I took approximately 150 photos at this place and there is a lot to see both in the house and in the grounds. This place is well worth visiting.

At over thirteen pounds, the entrance fee is not inexpensive though compared to Biltmore, it is cheap. We should have investigated a membership of the National Trust for Americans available through the Royal Oak Foundation. If you plan to go to just a few National Trust sites, buy their memebership and and you will recoup the costs.

Monday, April 26, 2010

Runswick Bay

Runswick Bay is about 10 miles north of Whitby and is a popular beach in the area.
We parked in the upper parking lot and headed down the hill which is over 200 feet high. Naturally, I was thinking about the climb back up when we returned. The bay itself is about a mile and a half with about a mile of sand that you can walk on.

The small village at the northern end has a hotel, a couple of eating places and oodles of cottages that are rented out to holiday makers. The white cottage on the right by the sea was apparently used in the series "All creatures great and small".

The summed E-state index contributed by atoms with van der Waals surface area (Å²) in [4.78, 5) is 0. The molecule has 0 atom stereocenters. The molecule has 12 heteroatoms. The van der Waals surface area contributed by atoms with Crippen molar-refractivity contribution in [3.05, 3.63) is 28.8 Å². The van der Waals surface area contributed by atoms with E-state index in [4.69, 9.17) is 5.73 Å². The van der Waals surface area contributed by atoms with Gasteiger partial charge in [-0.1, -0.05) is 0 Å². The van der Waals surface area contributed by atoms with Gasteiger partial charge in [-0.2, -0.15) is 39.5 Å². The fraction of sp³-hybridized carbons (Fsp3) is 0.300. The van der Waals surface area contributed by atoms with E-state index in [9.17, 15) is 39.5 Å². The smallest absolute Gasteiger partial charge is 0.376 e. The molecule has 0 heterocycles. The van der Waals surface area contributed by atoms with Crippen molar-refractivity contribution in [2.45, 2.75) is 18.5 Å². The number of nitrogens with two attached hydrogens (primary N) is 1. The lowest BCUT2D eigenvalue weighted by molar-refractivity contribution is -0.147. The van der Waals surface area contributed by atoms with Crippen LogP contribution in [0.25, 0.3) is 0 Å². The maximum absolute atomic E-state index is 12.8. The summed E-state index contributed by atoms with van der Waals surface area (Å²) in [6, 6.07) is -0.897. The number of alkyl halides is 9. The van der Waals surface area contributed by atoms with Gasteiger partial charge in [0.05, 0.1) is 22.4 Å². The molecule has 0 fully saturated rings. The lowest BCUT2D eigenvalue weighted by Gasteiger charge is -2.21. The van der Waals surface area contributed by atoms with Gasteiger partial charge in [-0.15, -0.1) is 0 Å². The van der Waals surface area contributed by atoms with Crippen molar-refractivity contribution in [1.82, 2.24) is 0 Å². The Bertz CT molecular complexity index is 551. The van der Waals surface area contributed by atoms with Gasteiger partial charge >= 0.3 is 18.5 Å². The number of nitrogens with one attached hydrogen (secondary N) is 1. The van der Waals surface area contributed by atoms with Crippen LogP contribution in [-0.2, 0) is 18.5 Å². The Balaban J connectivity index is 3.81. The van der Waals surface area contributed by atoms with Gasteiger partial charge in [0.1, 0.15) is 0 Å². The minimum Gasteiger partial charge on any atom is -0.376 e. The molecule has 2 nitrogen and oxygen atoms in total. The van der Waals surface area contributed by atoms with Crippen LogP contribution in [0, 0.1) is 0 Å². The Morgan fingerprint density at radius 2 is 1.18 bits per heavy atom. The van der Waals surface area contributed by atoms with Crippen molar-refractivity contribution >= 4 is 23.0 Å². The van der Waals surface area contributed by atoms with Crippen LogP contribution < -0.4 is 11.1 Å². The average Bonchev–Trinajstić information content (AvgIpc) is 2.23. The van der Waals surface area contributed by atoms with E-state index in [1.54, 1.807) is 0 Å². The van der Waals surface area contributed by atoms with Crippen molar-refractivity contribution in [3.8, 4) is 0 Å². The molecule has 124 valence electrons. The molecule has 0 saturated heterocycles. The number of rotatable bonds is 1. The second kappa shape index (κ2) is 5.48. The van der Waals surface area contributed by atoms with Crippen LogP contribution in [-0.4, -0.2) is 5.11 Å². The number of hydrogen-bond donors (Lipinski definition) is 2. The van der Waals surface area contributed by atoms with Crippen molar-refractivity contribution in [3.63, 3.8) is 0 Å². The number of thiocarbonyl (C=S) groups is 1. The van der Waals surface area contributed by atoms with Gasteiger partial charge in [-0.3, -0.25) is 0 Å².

From the beach you could think you were looking at a small village in Cornwall, but the sand is better up here in Yorkshire.

Erosion is a problem and the old fishing shacks are gradually falling into the sea. Next year, this one may be gone.

Apparently these shacks have been handed down for generations but no new ones can be erected. There are very few left.

Caves in the cliffs and for the moment there were no children running in and out of them.

The cliffs at the southern end were mined for alum many years ago and the alum was hawled up the cliffs on inclined planes.

The sand disappeared to be replaced by rocks and seaweed.

A stone buried into a rock.

This was a fascinating beach to wander around with much to see.

This beach is absolutely wonderful for kids and no doubt some of these kids will remember these moments for the rest of their lives. Well, I hope so.

The old rescue boat shed which is now unused. It's a wonder it hasn't been turned into a holiday cottage.

Lobster pots. Commercial fishing is still a big industry in the area.

There are only narrow laneways leading to most of the cottages and it is quite pleasant to walk around them. All the cottages have names rather than addresses.

I liked the blue paint on this cottage.

I really enjoyed Runswick Bay and would happily go back for another visit. It's easy to see why it would be a favourite for families who would go back year after year for their holidays.